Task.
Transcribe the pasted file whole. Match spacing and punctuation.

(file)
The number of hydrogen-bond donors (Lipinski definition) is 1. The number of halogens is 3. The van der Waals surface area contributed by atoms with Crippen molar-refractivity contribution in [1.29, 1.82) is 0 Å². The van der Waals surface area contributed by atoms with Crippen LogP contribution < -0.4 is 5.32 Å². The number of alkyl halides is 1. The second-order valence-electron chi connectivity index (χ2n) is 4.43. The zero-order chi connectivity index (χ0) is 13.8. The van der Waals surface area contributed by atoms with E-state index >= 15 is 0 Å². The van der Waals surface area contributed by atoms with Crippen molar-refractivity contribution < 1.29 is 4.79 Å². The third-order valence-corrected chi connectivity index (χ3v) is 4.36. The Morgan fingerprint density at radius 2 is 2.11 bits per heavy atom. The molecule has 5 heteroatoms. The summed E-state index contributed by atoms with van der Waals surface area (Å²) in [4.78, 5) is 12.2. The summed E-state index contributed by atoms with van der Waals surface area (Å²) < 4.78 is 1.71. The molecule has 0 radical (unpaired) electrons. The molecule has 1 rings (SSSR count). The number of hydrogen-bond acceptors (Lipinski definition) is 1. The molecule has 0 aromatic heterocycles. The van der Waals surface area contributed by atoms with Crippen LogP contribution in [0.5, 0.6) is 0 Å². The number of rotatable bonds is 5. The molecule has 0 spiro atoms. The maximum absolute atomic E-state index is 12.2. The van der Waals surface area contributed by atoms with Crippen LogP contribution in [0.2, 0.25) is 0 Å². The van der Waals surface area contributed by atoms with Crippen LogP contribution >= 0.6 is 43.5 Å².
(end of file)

The number of hydrogen-bond donors (Lipinski definition) is 1. The number of halogens is 3. The van der Waals surface area contributed by atoms with Crippen molar-refractivity contribution in [1.29, 1.82) is 0 Å². The van der Waals surface area contributed by atoms with Crippen LogP contribution < -0.4 is 5.32 Å². The number of alkyl halides is 1. The second-order valence-electron chi connectivity index (χ2n) is 4.43. The zero-order chi connectivity index (χ0) is 13.8. The van der Waals surface area contributed by atoms with E-state index >= 15 is 0 Å². The van der Waals surface area contributed by atoms with Crippen molar-refractivity contribution < 1.29 is 4.79 Å². The third-order valence-corrected chi connectivity index (χ3v) is 4.36. The Morgan fingerprint density at radius 2 is 2.11 bits per heavy atom. The molecule has 5 heteroatoms. The summed E-state index contributed by atoms with van der Waals surface area (Å²) in [4.78, 5) is 12.2. The summed E-state index contributed by atoms with van der Waals surface area (Å²) < 4.78 is 1.71. The molecule has 0 radical (unpaired) electrons. The molecule has 1 rings (SSSR count). The number of hydrogen-bond acceptors (Lipinski definition) is 1. The molecule has 0 aromatic heterocycles. The van der Waals surface area contributed by atoms with Crippen LogP contribution in [0.5, 0.6) is 0 Å². The number of rotatable bonds is 5. The molecule has 0 spiro atoms. The maximum absolute atomic E-state index is 12.2. The van der Waals surface area contributed by atoms with Crippen LogP contribution in [0.2, 0.25) is 0 Å². The van der Waals surface area contributed by atoms with Crippen LogP contribution >= 0.6 is 43.5 Å².